FARNBOROUGH, England (Reuters) – Airbus’s <AIR.PA> decision to cut production of the world’s biggest passenger jet, the A380, will not drive the programme massively into the red, the European planemaker’s group chief executive said on Wednesday.
Tom Enders added that Airbus remains optimistic about the long-term prospects of the double-decker, 544-seat A380, and hopes to return to higher levels of output in the years ahead.
“I hope that this is only a year or two and then we can raise production rates again,” he told reporters at the Farnborough Airshow.
Enders was speaking a day after Airbus cut its target for A380 deliveries to 12 a year from 2018, from 27 in 2015 and well below its current break-even point, due to weak demand.
The reduction deals a blow to one of Europe’s biggest and most expensive industrial projects.
Airbus and U.S. rival Boeing have enjoyed years of booming sales, driven by rising air travel and demand for new fuel-efficient planes.
But risks to the global economy, from slowing growth in China to Britain’s decision to leave the European Union, have caused sales to dry up and analysts are worried some of the industry’s record order backlog could be deferred or cancelled.
So far at the Farnborough Airshow, the industry’s showcase event, Airbus and Boeing have announced combined business worth a little more than $50 billion (£37.7 billion), including deals that confirmed preliminary agreements. That is less than half of the business closed at last year’s sister event in Paris.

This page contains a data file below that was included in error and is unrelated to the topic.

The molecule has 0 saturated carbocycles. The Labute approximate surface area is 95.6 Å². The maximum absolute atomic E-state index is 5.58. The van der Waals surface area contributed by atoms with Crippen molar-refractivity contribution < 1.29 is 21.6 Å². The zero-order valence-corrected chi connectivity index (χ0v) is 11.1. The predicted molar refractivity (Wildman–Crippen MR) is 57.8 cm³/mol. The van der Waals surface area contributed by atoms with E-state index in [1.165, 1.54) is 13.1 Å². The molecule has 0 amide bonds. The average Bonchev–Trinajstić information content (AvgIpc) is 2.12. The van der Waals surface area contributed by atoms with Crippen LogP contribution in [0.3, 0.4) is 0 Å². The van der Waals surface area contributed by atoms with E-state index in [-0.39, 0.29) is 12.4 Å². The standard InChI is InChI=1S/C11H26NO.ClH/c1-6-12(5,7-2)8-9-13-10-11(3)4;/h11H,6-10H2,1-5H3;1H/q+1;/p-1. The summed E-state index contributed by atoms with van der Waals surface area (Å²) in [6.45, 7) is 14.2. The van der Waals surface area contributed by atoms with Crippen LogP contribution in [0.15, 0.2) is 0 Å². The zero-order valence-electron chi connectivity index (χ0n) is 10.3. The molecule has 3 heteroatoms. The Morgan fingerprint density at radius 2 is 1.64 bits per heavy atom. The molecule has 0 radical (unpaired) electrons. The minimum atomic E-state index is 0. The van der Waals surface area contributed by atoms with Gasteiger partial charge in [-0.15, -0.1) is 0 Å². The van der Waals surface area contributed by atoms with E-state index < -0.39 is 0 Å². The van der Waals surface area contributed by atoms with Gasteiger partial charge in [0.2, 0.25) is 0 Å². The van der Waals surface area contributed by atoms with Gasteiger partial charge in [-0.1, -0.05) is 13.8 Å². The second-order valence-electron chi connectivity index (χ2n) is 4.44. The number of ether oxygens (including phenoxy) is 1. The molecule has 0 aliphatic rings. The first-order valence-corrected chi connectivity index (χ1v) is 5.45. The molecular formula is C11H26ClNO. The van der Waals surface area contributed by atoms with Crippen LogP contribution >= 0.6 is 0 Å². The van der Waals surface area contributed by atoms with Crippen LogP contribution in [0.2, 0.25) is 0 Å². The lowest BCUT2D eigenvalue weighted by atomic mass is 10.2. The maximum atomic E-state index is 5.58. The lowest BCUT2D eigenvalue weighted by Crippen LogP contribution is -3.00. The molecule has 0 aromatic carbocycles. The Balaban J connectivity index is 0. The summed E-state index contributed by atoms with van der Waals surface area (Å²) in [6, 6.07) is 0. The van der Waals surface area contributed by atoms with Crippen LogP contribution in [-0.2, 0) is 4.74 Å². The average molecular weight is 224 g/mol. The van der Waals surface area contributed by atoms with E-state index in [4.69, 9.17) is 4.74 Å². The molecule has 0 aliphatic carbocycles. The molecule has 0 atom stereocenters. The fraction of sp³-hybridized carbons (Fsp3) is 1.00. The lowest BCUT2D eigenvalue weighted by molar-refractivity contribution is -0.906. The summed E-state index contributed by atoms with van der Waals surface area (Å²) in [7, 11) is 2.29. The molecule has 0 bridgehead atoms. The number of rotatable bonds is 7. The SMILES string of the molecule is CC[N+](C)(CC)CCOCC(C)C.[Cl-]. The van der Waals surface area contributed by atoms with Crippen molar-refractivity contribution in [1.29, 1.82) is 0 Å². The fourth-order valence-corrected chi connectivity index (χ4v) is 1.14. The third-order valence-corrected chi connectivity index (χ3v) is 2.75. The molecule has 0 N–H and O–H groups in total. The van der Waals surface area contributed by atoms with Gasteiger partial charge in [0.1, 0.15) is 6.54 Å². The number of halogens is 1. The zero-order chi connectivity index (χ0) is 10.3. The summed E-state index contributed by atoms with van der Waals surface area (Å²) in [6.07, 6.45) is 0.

Airbus shares dipped to 50.67 euros in early trading, but by 1300 London time were up 0.8 percent at 52.63 euros.
Jefferies analysts said they had already been expecting the A380 to make a trading loss, before research and development costs, of 250 million euros (£208.7 million) in 2018, 300 million in 2019 and 350 million in 2020.
They added the cut in production could be a prelude to a revamped A380neo, with new engines, to counter the new version of Boeing’s most profitable widebody jet, the 777, being developed by the U.S. company.
Enders said Airbus would strive to break-even on the A380 at lower rates of production.
“How far we can bring it down, we will have to see,” he said. “I do not expect to be massively in the red.”
Each A380 is worth $432.6 million at list prices, but after discounts it would sell for significantly less.
Sales of large four-engine airliners such as the A380 have been hit hard by improvements in the range and efficiency of smaller two-engined models, which can be easier to fill.
The trend became starker on Monday when one of the mammoth plane’s earliest advocates, Richard Branson’s Virgin Atlantic, opted for 12 of Airbus’s A350-1000 twin-engined jets after progressively shelving its long-standing order for A380s.
In another blow, Airbus finance chief Harald Wilhelm said on Wednesday the company was likely to take a fresh charge in first-half results later this month for the latest problems involving its A400M military transporter.
Problems that the company partially blames on the gearbox of the aircraft’s large turboprop engines have disrupted deliveries of the already delayed military plane and driven up costs.
Wilhelm, who gave no indication of the size of the potential charge, said there was also a risk of charges related to loss-making contracts for the A350 jetliner, but that these would not affect the aircraft’s overall break-even target.
(Additional reporting by Conor Humphries, Andrea Shala and Sarah Young; Writing by Mark Potter; Editing by Susan Fenton)